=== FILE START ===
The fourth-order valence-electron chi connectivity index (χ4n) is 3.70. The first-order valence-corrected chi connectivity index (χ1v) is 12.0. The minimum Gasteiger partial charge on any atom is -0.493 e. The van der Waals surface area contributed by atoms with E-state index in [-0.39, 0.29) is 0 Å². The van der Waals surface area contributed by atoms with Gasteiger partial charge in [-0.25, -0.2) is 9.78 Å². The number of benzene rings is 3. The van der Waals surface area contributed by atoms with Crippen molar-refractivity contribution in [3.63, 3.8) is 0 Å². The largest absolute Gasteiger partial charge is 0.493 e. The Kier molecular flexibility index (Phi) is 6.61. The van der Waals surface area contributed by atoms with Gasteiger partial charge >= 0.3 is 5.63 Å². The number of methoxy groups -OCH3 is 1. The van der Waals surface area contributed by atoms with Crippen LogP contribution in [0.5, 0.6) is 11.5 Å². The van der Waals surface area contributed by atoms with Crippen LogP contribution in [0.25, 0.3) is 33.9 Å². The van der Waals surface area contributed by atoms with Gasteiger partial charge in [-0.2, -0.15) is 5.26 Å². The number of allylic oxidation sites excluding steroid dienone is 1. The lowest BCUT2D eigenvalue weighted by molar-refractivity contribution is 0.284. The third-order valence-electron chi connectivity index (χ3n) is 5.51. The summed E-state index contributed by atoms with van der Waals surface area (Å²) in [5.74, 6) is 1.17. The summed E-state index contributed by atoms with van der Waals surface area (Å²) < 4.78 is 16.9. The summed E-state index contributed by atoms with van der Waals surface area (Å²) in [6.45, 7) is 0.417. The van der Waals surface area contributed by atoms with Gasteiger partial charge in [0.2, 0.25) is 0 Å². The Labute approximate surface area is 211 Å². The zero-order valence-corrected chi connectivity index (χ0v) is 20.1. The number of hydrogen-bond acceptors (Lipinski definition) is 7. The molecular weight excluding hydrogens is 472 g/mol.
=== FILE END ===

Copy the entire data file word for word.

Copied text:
The fourth-order valence-electron chi connectivity index (χ4n) is 3.70. The first-order valence-corrected chi connectivity index (χ1v) is 12.0. The minimum Gasteiger partial charge on any atom is -0.493 e. The van der Waals surface area contributed by atoms with E-state index in [-0.39, 0.29) is 0 Å². The van der Waals surface area contributed by atoms with Gasteiger partial charge in [-0.25, -0.2) is 9.78 Å². The number of benzene rings is 3. The van der Waals surface area contributed by atoms with Crippen molar-refractivity contribution in [3.63, 3.8) is 0 Å². The largest absolute Gasteiger partial charge is 0.493 e. The Kier molecular flexibility index (Phi) is 6.61. The van der Waals surface area contributed by atoms with Gasteiger partial charge >= 0.3 is 5.63 Å². The number of methoxy groups -OCH3 is 1. The van der Waals surface area contributed by atoms with Crippen LogP contribution in [0.5, 0.6) is 11.5 Å². The van der Waals surface area contributed by atoms with Crippen LogP contribution in [0.25, 0.3) is 33.9 Å². The van der Waals surface area contributed by atoms with Gasteiger partial charge in [-0.2, -0.15) is 5.26 Å². The number of allylic oxidation sites excluding steroid dienone is 1. The lowest BCUT2D eigenvalue weighted by molar-refractivity contribution is 0.284. The third-order valence-electron chi connectivity index (χ3n) is 5.51. The summed E-state index contributed by atoms with van der Waals surface area (Å²) in [5.74, 6) is 1.17. The summed E-state index contributed by atoms with van der Waals surface area (Å²) < 4.78 is 16.9. The summed E-state index contributed by atoms with van der Waals surface area (Å²) in [6.45, 7) is 0.417. The van der Waals surface area contributed by atoms with Gasteiger partial charge in [0.2, 0.25) is 0 Å². The Labute approximate surface area is 211 Å². The zero-order valence-corrected chi connectivity index (χ0v) is 20.1. The number of hydrogen-bond acceptors (Lipinski definition) is 7. The molecular weight excluding hydrogens is 472 g/mol.